Nepali traders scramble to make sense of GST
Kathmandu, July 1
Despite knowing that India was rolling out the goods and service tax from today, Nepali traders are just waking up to the fact that it could also affect them as Nepal is heavily dependent on the southern neighbour for most of its trade.
With the enforcement of GST in India, clearing companies of Nepal-bound cargoes have said they may have to raise their service charges if the tax administration does not allow them to differentiate their income between transit cargo and other cargoes, according to Rajan Sharma, former president of Nepal Freight Forwarders’ Association. “As Indian companies work as custodians of Nepal-bound cargo on behalf of consignees and provide transshipment facilities for export cargoes, Nepali traders could have to pay more for services.”
According to Sharma, even the Consul General’s Office in Kolkata cannot provide proper information to traders regarding probable implications of the GST. “While importers are not too concerned, it is the end consumers who will wind up paying the additional cost that is passed on to them.”
One glimmer of hope is that the government of India has said there is zero duty on exporters of goods or services. The GST paid for any movement of goods for the purpose of export can be reimbursed to exporters. “If the government of India allows reimbursement to service providers in transit cargo, GST will not affect us,” said Commerce Secretary Naindra Prasad Upadhyay.
However, the commerce ministry is also not clear about the reimbursement system under GST for service providers of transit cargo.
Traders said the government of India has to provide equal treatment for export of goods and services. “The Indian government has clearly said zero taxes on export of goods, so, service providers should be given the same treatment as they are exporting services,” reasoned Pashupati Murarka, immediate past president of the Federation of Nepalese Chambers of Commerce and Industry.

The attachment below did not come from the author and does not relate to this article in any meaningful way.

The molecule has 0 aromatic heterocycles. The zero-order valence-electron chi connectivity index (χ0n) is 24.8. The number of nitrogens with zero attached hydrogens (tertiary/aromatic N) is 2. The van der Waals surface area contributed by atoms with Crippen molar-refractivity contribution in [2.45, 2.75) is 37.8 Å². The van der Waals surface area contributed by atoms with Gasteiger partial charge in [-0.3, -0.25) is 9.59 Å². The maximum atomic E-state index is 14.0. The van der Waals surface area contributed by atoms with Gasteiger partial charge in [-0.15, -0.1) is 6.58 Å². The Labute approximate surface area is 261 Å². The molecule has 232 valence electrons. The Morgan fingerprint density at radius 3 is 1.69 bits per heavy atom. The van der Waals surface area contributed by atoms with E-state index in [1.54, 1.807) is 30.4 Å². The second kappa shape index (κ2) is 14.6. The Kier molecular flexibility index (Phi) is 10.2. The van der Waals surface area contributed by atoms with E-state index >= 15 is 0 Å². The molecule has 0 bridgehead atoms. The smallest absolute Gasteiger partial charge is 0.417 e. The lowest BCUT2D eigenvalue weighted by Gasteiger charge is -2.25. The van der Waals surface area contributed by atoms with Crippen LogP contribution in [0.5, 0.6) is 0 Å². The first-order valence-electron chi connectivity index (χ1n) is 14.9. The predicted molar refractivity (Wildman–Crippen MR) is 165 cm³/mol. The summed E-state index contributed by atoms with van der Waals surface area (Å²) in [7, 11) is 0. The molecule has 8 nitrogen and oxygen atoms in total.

According to Murarka, service charges of clearing agents of Nepal-bound cargoes may rise by three percentage points from the current service tax of 15 per cent and rail service charge might go up by 0.5 percentage point from existing 4.5 per cent after the implementation of GST.
“The government should immediately talk with the government of India to sort out this matter,” said Murarka.
Sharma blamed the lax attitude of the government, private sector umbrella bodies and other concerned stakeholders for the confusion and informed that the country had recently faced loss of millions of rupees due to lack of proper information.
Since January, the government of India has imposed 4.5 per cent service charge on ocean freight cost of shipping liners for the cargoes imported in India. The consignees of Nepal-bound cargoes had also paid the charges for four months before the Indian government finally clarified that the service charge was not applicable for transit cargoes, according to Sharma. “Proactive role of the government and private sector umbrella bodies is required to prevent such a situation.”